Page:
Sale price functionality for Spree Commerce
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Spree Sale Pricing

A Spree Commerce extension (Rails Engine) that lets you set sale prices on products, either by a fixed sale price or a percentage off of the original price. Sale prices have a start date, end date and enabled flag to allow you to schedule sales, have a historical record of sale prices and put sales on hold.


This Gem has only been tested with Spree 1.0.0 and Ruby 1.9.3. It might work with other version of Spree but I'm not sure. It should work with Ruby 1.9.2 but I haven't verified. It does not support Ruby versions earlier than 1.9 for sure. If you test against other version of Spree or Ruby I'd love to hear about the results :)


In your Gemfile add the following for the latest released version:

gem 'spree_sale_pricing'

OR to work from master:

gem 'spree_sale_pricing', :git => 'git://'

Install the Gem:

bundle install

Copy the migrations in your app:

bundle exec rake railties:install:migrations

Run database migrations in your app:

bundle exec rake db:migrate


At the moment there is only a Ruby interface because I haven't had time to make an admin interface yet. I hope to be able to get to that soon.

Simple example assuming you have a product in your database with the price of $20 and you want to put it on sale immediately for $10:

product = Spree::Product.first

puts product.price.to_f              # => 20.0
puts product.on_sale?                # => false

product.put_on_sale 10

puts product.price.to_f              # => 10.0
puts product.original_price.to_f     # => 20.0
puts product.on_sale?                # => true

By default it uses the supplied Spree::Calculator::DollarAmountSalePriceCalculator which essentially just returns the value you give it as the sale price.

You can also give a certain percentage off by specifying that you want to use Spree::Calculator::PercentOffSalePriceCalculator. Note that the percentage is given as a float between 0 and 1, not the integer amount from 0 to 100.

product.put_on_sale 0.2, "Spree::Calculator::PercentOffSalePriceCalculator"
puts product.price.to_f              # => 16.0

This extension gives you all of the below methods on both your Products and Variants. If accessed on the Product when reading values, it will return values from your Master variant. If accessed on the Product when writing values, it will by default update all variants including the master variants. If you change the all_variants parameter to false, it will only then write to the master variant and leave the other variants untouched.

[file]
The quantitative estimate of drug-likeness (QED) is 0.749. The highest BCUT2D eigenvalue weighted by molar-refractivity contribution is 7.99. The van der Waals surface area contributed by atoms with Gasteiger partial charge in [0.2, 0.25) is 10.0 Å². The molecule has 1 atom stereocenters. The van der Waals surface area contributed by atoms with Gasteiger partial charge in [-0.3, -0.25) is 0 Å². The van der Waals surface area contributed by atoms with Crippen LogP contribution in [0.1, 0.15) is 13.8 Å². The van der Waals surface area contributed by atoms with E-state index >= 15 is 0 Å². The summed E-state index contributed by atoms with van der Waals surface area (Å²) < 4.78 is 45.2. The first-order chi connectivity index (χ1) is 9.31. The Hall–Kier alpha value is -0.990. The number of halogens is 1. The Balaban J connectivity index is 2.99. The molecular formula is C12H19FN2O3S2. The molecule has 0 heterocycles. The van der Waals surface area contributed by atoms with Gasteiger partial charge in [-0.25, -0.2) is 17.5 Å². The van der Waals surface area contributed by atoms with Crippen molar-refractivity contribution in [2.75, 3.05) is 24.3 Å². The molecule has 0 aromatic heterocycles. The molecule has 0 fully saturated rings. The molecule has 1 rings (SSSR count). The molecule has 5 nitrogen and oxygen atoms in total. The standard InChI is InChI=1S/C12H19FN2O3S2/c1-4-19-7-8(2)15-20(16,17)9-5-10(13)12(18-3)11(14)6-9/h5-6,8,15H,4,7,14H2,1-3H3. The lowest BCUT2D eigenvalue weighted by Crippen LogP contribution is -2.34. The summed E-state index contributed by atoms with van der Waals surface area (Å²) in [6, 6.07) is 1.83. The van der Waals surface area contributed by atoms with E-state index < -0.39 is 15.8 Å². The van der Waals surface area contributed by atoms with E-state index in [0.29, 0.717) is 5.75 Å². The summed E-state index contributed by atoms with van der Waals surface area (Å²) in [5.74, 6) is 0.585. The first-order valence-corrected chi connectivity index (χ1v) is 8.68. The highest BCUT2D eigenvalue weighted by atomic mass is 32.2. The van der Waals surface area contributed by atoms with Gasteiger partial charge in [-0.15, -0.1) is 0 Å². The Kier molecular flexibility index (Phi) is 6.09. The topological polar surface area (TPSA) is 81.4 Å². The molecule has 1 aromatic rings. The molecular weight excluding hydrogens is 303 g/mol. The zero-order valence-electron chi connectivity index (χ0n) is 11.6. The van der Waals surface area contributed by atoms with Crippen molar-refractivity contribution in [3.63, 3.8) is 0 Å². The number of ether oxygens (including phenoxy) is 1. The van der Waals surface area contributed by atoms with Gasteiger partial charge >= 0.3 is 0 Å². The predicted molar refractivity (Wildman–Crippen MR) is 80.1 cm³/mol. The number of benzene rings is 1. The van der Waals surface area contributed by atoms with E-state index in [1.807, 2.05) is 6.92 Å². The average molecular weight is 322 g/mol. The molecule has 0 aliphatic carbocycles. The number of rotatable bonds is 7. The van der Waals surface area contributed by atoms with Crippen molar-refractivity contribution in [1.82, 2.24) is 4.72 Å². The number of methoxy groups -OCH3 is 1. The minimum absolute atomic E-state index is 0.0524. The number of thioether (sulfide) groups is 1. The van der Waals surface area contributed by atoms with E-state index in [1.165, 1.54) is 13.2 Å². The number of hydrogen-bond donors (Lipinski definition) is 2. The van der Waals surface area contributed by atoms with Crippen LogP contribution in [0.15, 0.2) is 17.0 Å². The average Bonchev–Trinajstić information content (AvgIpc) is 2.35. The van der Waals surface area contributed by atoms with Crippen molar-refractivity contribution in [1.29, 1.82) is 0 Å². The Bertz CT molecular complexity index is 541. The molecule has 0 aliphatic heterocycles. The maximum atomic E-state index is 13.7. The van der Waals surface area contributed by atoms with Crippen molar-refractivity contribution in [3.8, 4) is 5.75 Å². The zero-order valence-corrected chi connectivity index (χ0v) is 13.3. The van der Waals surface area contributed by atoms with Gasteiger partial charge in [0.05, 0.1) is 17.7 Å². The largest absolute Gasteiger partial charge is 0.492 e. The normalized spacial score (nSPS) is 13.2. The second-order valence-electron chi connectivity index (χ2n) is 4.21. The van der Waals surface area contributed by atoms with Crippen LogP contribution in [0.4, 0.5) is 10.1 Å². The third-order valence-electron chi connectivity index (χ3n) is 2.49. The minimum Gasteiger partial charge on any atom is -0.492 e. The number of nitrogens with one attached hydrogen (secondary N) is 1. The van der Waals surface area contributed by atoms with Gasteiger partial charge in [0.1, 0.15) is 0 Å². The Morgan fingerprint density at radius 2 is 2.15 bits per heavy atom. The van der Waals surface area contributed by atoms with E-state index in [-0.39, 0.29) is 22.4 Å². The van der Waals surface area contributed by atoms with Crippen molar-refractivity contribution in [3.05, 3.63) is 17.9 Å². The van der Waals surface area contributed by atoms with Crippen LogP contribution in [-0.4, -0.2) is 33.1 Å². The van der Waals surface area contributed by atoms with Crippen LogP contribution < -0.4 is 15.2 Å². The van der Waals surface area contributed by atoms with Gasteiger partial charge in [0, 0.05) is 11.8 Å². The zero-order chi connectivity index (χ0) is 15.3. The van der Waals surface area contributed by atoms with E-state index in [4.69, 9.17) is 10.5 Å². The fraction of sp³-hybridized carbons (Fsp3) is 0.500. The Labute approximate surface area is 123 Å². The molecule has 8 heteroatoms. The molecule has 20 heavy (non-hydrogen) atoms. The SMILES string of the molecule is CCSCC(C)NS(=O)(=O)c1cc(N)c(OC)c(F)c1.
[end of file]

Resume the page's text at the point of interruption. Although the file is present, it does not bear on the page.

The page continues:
price Returns the sale price if currently on sale, the original price if not

sale_price Returns the sale price if currently on sale, nil if not

original_price Always returns the original price

on_sale? Return a boolean indication if it is currently on sale (enabled is set to true and we are currently within the active date range)

put_on_sale(value[, ...]) Put this item on sale (see below sections for options and more information)

create_sale Alias of put_on_sale

active_sale Returns the currently active sale (Spree::SalePrice object) that price and sale_price will use. If there is more than one potentially active sale, the one with the latest created_at timestamp is used. See the section on "Multiple active sales" for the reasoning behind that.

current_sale Alias of active_sale

next_active_sale Currently returns the latest created Spree::SalePrice object (active or not.) The name is kind of misleading so it should probably be changed. We may also want to make this only return the latest created inactive sale, since that's kind of the original intention of it to be used inside of enable_sale and start_sale. Needs more thought.

next_current_sale Alias of next_active_sale

enable_sale(all_variants = true) Enable the sale returned by next_active_sale by setting that Spree::SalePrice object's enabled flag to true. Does not change the start and end dates so it does not necessary mean that the sale will then become active. Therefore, you can enable a sale in this manner and still have it not take effect on the site. (Use start_sale for that) Note: The all_variants flag is only available on Spree::Product (not on Spree::Variant)